Q:In your column on speed withdrawal, the guy who had just quit using 8 weeks ago said he wasn’t having sex at all, because if he wasn’t high he couldn’t get into it. In your answer, you did a good job being realistic about how hard recovery can be, but I was disappointed that you didn’t address the sex question at all, because for me this has been the biggest problem with getting off speed.
I stopped using more than two years ago, and my sex life has never been the same since then. When I started getting high, it made sex awesome! It took away all my inhibitions. I went places I never went before, the hottest, wildest, nastiest sex I ever had. I’d go all night, sometimes for days. I quit using because crystal was wrecking my life. At the end, I was starting to hear voices, I lost my job, and I was too paranoid to go out of the apartment even to buy food. I had to stop, and I’m glad I did. I went for a few months without much sex, too, although now I have it pretty regularly. I like it, but it’s just not the same! I just can’t get as wild and lost in it as I did when I was high, and I really miss that. If I could have speed sex without all the other problems, I’d do it in a minute, because after two years I still think it was the best sex I ever had. What do you say to that?
A: I say that I believe you, and I appreciate the fact that you’re honest about what you’re feeling. Gay guys have been telling me for years that speed opened them up to the core of their erotic life, that it enabled them to live out desires and fantasies they’d never experienced before. Even “crystal dick” was apparently a small price to pay for the level of overwhelming excitement they experienced.
The truth is that people take drugs because they get something out of them. Speed, as you discovered, can fry brains and ruin lives. I support anyone in staying away from it, and believe we’d all be much better off if this scourge were eliminated from our community. I know that many people experience great joy in getting free from bondage to speed. But it would be foolish to deny that there is an up side to being high. Being high facilitates an intensity of experience that many people just can’t have in any other way. Some people do find that, after they quit using, they can learn to “go there” sexually without the drug. But a lot of people in recovery tell me candidly that they have never been able, sober, to have the kind of intense sexual experiences they had when they were high, and that they miss the “good old days” – even while being grateful to have escaped from a dangerous addiction.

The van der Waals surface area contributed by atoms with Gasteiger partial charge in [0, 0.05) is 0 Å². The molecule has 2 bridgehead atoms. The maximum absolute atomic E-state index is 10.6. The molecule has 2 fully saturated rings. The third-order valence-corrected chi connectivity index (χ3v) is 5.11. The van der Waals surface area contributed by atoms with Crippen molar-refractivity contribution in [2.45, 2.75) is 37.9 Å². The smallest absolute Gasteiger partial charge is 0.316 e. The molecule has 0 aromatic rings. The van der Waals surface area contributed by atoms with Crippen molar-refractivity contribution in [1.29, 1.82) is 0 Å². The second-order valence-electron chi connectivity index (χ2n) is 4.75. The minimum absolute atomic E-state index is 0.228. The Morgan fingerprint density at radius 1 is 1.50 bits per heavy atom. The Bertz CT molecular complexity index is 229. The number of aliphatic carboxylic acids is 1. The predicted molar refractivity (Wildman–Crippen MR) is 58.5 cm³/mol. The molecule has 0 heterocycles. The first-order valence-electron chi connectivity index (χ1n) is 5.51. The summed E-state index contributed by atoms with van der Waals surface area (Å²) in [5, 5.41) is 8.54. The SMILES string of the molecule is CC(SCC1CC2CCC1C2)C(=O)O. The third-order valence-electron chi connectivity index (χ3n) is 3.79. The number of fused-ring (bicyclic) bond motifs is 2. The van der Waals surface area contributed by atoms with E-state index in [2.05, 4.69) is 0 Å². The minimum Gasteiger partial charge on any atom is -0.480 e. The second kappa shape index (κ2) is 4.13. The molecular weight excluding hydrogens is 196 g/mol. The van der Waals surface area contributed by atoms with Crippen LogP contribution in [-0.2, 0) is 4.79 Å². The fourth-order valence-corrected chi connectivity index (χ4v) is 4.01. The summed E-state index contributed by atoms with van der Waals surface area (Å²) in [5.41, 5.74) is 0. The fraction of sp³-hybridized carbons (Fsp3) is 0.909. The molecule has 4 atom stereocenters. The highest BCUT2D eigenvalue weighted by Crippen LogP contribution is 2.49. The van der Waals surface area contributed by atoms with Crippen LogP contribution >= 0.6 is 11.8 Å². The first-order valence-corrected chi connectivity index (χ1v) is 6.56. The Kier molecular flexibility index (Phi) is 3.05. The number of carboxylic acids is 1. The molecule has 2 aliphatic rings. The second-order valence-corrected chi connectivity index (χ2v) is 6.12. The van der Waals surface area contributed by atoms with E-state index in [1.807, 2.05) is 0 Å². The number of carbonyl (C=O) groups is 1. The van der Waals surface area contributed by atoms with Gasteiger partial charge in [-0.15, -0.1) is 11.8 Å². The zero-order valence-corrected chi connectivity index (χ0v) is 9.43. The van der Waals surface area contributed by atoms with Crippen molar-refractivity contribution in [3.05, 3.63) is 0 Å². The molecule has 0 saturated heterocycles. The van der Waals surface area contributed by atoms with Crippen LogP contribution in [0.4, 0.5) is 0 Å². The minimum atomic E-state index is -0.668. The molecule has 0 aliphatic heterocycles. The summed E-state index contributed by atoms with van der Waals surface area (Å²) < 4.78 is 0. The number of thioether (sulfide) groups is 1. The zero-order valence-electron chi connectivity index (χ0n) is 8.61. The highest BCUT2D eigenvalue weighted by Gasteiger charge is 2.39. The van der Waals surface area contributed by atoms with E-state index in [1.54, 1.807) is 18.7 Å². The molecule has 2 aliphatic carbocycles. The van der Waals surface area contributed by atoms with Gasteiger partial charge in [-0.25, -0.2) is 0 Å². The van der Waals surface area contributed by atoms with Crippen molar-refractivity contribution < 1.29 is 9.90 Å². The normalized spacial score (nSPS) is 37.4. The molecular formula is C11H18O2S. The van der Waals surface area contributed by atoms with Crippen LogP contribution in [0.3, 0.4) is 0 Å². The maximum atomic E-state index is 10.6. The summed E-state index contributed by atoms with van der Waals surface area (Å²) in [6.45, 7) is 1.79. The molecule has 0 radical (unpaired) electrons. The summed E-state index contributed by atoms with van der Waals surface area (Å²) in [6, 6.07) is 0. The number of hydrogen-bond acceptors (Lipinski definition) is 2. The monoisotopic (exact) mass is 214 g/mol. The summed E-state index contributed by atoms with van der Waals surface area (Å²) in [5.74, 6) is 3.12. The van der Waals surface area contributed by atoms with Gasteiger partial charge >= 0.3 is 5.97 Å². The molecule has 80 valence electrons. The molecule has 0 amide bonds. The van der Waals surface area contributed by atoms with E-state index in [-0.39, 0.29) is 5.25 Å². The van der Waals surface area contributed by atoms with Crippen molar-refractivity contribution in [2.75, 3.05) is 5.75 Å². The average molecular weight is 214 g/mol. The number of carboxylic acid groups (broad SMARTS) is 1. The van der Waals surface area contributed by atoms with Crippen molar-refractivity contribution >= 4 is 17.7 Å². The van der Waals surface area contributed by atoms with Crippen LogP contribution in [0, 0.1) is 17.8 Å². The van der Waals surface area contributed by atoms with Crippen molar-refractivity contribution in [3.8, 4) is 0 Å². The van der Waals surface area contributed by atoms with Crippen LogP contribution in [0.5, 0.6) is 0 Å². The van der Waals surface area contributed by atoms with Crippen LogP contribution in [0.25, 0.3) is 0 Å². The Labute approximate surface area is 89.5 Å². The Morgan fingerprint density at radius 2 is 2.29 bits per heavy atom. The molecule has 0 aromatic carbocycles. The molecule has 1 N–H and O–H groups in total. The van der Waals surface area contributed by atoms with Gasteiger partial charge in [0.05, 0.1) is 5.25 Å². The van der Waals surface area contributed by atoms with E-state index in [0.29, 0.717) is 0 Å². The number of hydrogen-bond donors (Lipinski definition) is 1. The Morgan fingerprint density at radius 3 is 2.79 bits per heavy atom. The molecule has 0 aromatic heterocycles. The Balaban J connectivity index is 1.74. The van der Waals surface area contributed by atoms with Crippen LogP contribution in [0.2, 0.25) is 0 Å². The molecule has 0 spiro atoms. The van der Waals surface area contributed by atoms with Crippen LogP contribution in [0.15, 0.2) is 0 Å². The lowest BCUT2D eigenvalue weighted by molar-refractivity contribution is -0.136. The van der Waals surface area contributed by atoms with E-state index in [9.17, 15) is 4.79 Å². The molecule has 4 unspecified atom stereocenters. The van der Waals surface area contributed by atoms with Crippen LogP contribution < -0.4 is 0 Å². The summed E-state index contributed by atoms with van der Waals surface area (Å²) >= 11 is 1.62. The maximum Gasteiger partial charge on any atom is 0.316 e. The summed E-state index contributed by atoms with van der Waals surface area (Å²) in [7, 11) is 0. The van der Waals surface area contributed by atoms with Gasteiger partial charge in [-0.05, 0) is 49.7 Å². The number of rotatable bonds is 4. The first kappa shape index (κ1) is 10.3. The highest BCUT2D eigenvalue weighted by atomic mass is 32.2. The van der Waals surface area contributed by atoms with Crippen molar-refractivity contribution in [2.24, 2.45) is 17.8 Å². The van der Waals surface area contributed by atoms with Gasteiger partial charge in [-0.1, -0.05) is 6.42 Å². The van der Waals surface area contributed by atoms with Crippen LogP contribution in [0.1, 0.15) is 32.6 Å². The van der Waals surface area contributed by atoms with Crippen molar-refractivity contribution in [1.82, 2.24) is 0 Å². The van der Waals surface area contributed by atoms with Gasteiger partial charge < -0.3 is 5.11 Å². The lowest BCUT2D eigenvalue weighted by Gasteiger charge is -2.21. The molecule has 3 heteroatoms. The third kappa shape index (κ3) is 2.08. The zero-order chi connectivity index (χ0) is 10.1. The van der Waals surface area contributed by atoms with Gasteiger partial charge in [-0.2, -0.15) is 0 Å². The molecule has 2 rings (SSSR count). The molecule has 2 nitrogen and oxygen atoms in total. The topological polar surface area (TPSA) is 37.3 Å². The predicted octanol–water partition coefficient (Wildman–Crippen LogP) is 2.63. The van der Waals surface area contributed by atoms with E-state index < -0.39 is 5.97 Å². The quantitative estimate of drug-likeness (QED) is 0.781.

I sometimes think that there is entirely too much happy talk in the recovering community. Overcoming addiction just isn’t all freedom, joy, and gratitude. For most people who were seriously into it, staying away from speed means going through a mourning process. You really do have to come to terms with the fact that you’re saying good bye to intense experiences that you aren’t going to have without drugs, and you might as well accept the fact that you’re not entirely happy about it. There’s no point in pretending that you have no ambivalence about recovering, or that you’re one hundred percent grateful to be “high on life.” In my experience, gay guys in recovery are more likely to stay away from speed if they’re allowed to admit that they mourn what they’ve had to leave behind to get clean.
I see maturity and realism in the fact that you can recognize you had to get off a drug that was destroying your life, while still admitting you highly valued some of its effects. I’m also glad to hear that you have been able to have a sexual life in sobriety. You might be able to appreciate it more if you work at not thinking of your speed experiences as the gold standard against which all other sexual experiences are to be measured. There really are many kinds of sexual experiences – hot, warm; relaxed, intense; the pleasure of sex with a loved partner and the excitement of sex with a hot stranger; the ecstasy of merging in love; the thrills of role-playing and objectification – and all of the “flavors” have their own rewards. It’s natural to miss what you can’t have anymore, and that doesn’t have to be a problem as long as you also stay open, curious, and attentive about what you’re moving toward. You know a lot about sexual intensity; maybe there are sexual subtlties you have yet to explore.